05. Photoshop Elements Tutorial: Tricks for Removing Under Eye Circles

Removing under eye circles in Photoshop Elements is a quick and easy technique, if you do it the right way.


    • Make sure the eye area is bright enough.  If you didn’t use a reflector and have shadows in the eye sockets, lighten them with Levels and a layer mask.  Here is my eye brightening setting and mask:


  • Turn off that Levels layer temporarily by clicking on the eyeball so that you can avoid funky color shifts.
  • Next, add a new, blank layer by going to the Layer Menu and selecting New > Layer.
  • Click on your Clone Tool to turn it on.  Change the tool’s blend mode to Lighten and the opacity to 30%.  Your tool options should look something like this.  (Screenshot from Elements 11.)
  • Size your tool so that it is just a little less wide that the under eye circle.  Hit ] to make your tool larger and [ to make it smaller.
  • Set the target for good pixels to replace the dark circle with by holding down alt or option and clicking on good skin under the inner corner, just under the dark skin.
  • Brush once, staring at the inner corner and dragging all the way to the outside edge of the eye.  Repeat, but only if necessary.  I usually hold my brush a little below the eyeline to make for a more natural appearance.  We all have some amount of shadow under our eyes – removing it 100% makes for a fake looking photo.  This image shows you where my paint strokes were:
  • Turn that Levels adjustment layer back on, and you’re done.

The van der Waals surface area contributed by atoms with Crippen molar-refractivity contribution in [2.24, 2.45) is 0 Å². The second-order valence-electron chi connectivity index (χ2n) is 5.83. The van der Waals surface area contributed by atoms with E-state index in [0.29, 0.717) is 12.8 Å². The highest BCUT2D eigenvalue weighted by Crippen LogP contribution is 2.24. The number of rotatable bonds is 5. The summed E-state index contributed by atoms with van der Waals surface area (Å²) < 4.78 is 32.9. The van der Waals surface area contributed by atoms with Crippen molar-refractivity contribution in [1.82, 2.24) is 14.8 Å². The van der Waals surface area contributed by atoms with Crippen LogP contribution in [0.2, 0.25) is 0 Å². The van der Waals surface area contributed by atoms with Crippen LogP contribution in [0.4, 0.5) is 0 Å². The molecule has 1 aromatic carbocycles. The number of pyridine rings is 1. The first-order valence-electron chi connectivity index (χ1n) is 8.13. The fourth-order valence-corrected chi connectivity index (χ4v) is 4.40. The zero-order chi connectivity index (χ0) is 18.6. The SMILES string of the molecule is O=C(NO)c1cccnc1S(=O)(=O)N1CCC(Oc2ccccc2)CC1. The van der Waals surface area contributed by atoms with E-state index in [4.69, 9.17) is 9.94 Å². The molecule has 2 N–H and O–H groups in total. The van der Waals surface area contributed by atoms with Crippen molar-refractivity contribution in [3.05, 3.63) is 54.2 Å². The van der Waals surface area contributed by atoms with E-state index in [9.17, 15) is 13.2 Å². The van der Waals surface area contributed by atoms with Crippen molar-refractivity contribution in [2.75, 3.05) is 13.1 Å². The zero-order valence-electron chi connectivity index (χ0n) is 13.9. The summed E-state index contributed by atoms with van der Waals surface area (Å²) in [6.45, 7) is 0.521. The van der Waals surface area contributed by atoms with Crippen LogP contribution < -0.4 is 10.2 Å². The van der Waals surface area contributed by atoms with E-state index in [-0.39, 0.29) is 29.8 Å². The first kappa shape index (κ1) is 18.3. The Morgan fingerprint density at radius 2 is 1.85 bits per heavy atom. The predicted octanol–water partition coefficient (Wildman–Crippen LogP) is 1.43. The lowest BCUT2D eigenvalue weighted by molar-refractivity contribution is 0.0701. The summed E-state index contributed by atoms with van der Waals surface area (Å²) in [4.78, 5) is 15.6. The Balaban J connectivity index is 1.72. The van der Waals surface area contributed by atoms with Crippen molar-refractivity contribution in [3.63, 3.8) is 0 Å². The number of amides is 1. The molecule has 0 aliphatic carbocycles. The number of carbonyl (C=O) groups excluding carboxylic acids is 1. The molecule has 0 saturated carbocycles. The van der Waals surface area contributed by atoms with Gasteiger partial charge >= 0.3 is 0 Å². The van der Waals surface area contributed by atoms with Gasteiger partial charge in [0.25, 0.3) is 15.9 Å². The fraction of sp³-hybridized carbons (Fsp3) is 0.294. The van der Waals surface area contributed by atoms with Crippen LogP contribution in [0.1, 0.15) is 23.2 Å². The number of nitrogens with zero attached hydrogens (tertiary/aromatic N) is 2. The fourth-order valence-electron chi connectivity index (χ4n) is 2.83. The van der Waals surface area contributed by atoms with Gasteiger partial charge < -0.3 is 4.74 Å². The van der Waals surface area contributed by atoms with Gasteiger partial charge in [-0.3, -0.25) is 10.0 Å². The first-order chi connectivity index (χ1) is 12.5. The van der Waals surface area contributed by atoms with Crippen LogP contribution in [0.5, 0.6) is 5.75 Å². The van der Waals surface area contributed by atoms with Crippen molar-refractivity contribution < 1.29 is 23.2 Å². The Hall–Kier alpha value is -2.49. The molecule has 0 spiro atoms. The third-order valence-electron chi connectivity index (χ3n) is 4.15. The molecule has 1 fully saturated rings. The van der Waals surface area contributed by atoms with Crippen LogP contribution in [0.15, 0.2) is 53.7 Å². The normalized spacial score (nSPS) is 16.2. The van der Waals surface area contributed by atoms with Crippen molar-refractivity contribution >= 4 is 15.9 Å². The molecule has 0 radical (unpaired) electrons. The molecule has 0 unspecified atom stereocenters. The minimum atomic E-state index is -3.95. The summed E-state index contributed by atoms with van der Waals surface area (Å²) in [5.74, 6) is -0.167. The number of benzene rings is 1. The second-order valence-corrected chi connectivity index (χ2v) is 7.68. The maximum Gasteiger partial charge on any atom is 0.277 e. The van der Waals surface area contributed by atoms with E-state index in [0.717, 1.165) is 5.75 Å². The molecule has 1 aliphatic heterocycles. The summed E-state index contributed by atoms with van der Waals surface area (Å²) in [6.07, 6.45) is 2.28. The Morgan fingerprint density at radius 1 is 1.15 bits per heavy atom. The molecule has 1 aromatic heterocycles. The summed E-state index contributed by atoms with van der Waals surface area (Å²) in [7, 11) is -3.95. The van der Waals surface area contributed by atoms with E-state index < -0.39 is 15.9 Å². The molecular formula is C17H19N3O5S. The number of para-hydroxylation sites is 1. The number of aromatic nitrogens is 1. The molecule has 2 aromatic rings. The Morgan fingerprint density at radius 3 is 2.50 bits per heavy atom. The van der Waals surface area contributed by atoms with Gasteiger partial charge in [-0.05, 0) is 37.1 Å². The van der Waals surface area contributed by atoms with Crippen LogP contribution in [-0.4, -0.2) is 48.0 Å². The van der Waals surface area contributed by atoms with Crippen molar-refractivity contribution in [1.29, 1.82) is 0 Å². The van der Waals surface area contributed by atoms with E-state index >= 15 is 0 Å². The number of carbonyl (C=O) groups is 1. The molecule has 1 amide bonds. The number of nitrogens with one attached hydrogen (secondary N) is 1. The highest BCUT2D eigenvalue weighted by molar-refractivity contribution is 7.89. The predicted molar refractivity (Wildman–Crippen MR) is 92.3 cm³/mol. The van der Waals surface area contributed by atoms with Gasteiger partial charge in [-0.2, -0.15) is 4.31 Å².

Note that I softened some crow’s feet with this technique as well, very lightly.

It will take you longer to read through this article than it will actually take to remove those under eye circles in Photoshop Elements. :)  Happy Friday, everyone!


  1. Marcia Black Says :
    Posted on March 8, 2013 at 1:05 pm

    This simple trick just tickled me pink! Thank you so much for sharing this important, easy, and wonderful tip. My previous efforts looked fake and overdone. Time for a new photoshoot with new improved results.

    • Erin Says :
      Posted on March 8, 2013 at 2:53 pm

      Marcia, your comment tickled ME pink. Thank you so much! I am glad I could help.

  2. Suzanne
    Posted on March 8, 2013 at 5:12 pm

    Thank you so much. I don’t do so much editing but this one may make for some photos of myself I’m willing to share lol!

  3. Suz
    Posted on March 18, 2013 at 11:10 am

    Is there an easy way to do this in Lightroom? I have a daughter who has allergies and always ends up with this problem.

  4. Melanie Says :
    Posted on April 16, 2013 at 1:01 pm

    Now if only I could Photoshop my actual face. :p FTR, you look adorable both ways, hon!

  5. Marissa
    Posted on November 23, 2013 at 9:43 pm

    Love, love, love your site! What do you mean by this step:
    Turn off that Levels layer temporarily by clicking on the eyeball so that you can avoid funky color shifts.
    I think I’m missing something here :) thanks!!

    • Erin Peloquin Says :
      Posted on November 25, 2013 at 12:41 pm

      Look for the eyeball in the screenshot of the layers panel above.

  6. Meg
    Posted on October 6, 2015 at 5:03 pm

    I’m excited to find your blog-thanks! But I’m goofing this up. When I do the first step I get raccoon eyes. What brush settings do you use to paint the white on the mask? Thanks!!

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